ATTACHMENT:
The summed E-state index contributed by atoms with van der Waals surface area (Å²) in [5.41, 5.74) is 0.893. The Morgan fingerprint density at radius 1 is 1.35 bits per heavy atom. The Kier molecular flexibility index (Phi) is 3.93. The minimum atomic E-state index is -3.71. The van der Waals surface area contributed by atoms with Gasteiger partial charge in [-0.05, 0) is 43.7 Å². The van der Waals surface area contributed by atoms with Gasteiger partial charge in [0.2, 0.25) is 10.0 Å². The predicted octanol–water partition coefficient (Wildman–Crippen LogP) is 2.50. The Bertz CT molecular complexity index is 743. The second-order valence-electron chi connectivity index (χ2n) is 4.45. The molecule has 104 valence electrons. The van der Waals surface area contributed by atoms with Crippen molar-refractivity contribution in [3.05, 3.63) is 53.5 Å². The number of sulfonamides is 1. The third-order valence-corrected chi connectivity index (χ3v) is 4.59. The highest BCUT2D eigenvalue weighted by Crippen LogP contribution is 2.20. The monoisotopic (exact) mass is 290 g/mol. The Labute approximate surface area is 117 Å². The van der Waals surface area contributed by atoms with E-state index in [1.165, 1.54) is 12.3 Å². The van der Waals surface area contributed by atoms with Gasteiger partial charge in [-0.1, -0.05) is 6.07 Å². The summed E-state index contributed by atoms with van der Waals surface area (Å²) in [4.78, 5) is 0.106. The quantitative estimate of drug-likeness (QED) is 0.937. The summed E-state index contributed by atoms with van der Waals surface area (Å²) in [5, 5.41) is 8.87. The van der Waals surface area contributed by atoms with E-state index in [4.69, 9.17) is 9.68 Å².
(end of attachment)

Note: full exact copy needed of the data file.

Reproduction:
The summed E-state index contributed by atoms with van der Waals surface area (Å²) in [5.41, 5.74) is 0.893. The Morgan fingerprint density at radius 1 is 1.35 bits per heavy atom. The Kier molecular flexibility index (Phi) is 3.93. The minimum atomic E-state index is -3.71. The van der Waals surface area contributed by atoms with Gasteiger partial charge in [-0.05, 0) is 43.7 Å². The van der Waals surface area contributed by atoms with Gasteiger partial charge in [0.2, 0.25) is 10.0 Å². The predicted octanol–water partition coefficient (Wildman–Crippen LogP) is 2.50. The Bertz CT molecular complexity index is 743. The second-order valence-electron chi connectivity index (χ2n) is 4.45. The molecule has 104 valence electrons. The van der Waals surface area contributed by atoms with Crippen molar-refractivity contribution in [3.05, 3.63) is 53.5 Å². The number of sulfonamides is 1. The third-order valence-corrected chi connectivity index (χ3v) is 4.59. The highest BCUT2D eigenvalue weighted by Crippen LogP contribution is 2.20. The monoisotopic (exact) mass is 290 g/mol. The Labute approximate surface area is 117 Å². The van der Waals surface area contributed by atoms with E-state index in [1.165, 1.54) is 12.3 Å². The van der Waals surface area contributed by atoms with Gasteiger partial charge in [-0.1, -0.05) is 6.07 Å². The summed E-state index contributed by atoms with van der Waals surface area (Å²) in [4.78, 5) is 0.106. The quantitative estimate of drug-likeness (QED) is 0.937. The summed E-state index contributed by atoms with van der Waals surface area (Å²) in [5, 5.41) is 8.87. The van der Waals surface area contributed by atoms with E-state index in [4.69, 9.17) is 9.68 Å².